She had even found that what she had feared most was, while still enough to give one pause, not wholly insurmountable. Only once had her single and unescorted state proved too tempting for a would-be molester, and even then she had had nothing to fear in the end. That night she had climbed the stairs to the room she rented above the pub, and had just begun to undress when her door burst open and in stumbled a drunk and menacing-looking sailor.

Sufficiently emboldened and uninhibited by his drink, the man had waited a few moments after she had played her last song and collected coins from her admirers, then had followed her up the stairs and lurched to her room. Once there, he had grabbed the back of her neck with one hand and the front of her bodice in the other, and was just in the process of forcing his beery mouth upon hers when five other burly sailormen had crowded noisily into her room.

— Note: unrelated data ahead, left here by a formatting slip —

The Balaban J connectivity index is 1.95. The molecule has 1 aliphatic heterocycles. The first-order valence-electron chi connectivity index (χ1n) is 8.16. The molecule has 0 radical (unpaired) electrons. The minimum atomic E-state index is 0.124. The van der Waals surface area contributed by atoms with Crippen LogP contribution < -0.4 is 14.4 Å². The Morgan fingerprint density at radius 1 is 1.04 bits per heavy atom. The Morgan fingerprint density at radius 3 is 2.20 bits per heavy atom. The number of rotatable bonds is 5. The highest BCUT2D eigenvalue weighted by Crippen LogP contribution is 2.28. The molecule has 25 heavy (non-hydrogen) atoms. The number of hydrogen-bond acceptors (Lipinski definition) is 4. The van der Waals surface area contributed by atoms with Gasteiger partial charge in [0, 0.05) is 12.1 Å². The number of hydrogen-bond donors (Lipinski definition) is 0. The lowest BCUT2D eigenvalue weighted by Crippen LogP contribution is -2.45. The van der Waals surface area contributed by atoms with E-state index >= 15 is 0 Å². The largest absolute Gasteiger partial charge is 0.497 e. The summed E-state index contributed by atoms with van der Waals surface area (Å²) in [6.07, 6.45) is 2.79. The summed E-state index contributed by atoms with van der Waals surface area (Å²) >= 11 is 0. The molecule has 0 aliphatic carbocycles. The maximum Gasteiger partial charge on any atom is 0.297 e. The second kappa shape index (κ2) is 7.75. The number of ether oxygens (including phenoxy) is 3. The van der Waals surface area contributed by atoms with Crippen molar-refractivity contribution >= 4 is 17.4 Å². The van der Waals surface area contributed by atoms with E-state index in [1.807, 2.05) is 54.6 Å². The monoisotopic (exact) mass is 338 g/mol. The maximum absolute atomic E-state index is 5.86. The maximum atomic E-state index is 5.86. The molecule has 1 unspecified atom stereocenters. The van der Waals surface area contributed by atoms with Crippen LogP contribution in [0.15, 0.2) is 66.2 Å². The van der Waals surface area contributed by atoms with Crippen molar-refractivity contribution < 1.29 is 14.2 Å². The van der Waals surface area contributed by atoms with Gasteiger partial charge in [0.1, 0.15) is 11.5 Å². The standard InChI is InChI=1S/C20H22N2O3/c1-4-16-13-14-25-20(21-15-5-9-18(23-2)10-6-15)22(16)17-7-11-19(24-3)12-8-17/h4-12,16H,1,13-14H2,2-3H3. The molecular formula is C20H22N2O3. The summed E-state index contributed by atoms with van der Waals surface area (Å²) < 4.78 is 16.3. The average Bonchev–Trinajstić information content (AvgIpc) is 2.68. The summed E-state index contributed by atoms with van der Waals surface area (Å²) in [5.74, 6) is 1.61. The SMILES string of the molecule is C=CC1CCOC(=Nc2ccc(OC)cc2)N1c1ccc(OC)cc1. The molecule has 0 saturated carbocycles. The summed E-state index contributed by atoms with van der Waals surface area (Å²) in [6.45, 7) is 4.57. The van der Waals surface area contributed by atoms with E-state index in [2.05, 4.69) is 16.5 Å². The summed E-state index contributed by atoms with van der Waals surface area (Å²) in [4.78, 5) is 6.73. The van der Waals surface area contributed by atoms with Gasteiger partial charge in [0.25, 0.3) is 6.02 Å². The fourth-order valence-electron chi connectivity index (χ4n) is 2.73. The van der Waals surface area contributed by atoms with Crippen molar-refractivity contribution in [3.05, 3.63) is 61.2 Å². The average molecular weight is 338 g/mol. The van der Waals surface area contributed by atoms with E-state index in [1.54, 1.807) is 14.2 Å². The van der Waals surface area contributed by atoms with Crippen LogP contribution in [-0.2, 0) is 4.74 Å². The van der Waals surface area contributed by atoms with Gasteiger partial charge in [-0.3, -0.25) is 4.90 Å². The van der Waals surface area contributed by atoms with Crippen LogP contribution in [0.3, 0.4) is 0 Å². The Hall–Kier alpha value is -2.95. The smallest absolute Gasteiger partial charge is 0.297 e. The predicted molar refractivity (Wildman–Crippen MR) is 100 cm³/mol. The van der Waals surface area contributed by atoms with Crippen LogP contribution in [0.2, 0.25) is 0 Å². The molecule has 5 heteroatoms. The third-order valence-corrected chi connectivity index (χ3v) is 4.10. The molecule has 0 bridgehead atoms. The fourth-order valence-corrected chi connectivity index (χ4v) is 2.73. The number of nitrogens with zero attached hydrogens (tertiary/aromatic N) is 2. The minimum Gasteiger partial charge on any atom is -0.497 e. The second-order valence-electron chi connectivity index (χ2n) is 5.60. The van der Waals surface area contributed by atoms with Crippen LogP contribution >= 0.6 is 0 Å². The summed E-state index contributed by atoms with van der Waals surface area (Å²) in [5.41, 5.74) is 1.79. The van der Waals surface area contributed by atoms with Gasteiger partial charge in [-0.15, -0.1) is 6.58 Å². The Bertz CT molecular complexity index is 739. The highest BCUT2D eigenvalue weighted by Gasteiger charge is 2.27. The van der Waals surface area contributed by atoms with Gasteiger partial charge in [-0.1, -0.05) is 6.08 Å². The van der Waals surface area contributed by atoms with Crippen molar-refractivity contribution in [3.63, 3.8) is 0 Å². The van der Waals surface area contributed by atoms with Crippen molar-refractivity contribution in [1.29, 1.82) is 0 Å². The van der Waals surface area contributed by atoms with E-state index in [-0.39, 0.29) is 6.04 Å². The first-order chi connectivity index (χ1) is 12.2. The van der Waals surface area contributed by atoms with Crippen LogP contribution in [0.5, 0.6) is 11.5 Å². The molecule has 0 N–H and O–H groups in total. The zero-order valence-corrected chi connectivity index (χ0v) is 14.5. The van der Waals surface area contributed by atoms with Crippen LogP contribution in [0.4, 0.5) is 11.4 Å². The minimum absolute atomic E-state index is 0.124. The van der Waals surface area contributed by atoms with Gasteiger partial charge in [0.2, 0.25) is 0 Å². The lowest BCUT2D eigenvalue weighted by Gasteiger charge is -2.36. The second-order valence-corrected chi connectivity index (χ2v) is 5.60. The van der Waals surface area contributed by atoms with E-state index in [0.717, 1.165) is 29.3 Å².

Three of the men hauled the drunkard off of her, and one slammed him up against the wall where he slumped to the floor in a smelly heap. The other two courteously took Rosemary’s arms and gently guided her to a chair.

They had seen their shipmate leave in the direction of the stairs, they said, and it had not taken them too long, given his reputation, to deduce his destination.

As the fourth sailor hoisted the now-unconscious drunkard onto his back, the fifth turned to her and declared that she would have no more to fear from the likes of him. He would be dealt with severely enough once they boarded ship, and if they should chance to stop by Plymouth once more, they would tie him to the mast before letting him set foot near her or this pub again. Then, without further ado, they had thanked her for the music, and had squeezed themselves back out of her narrow doorway, the last one shutting it politely behind him.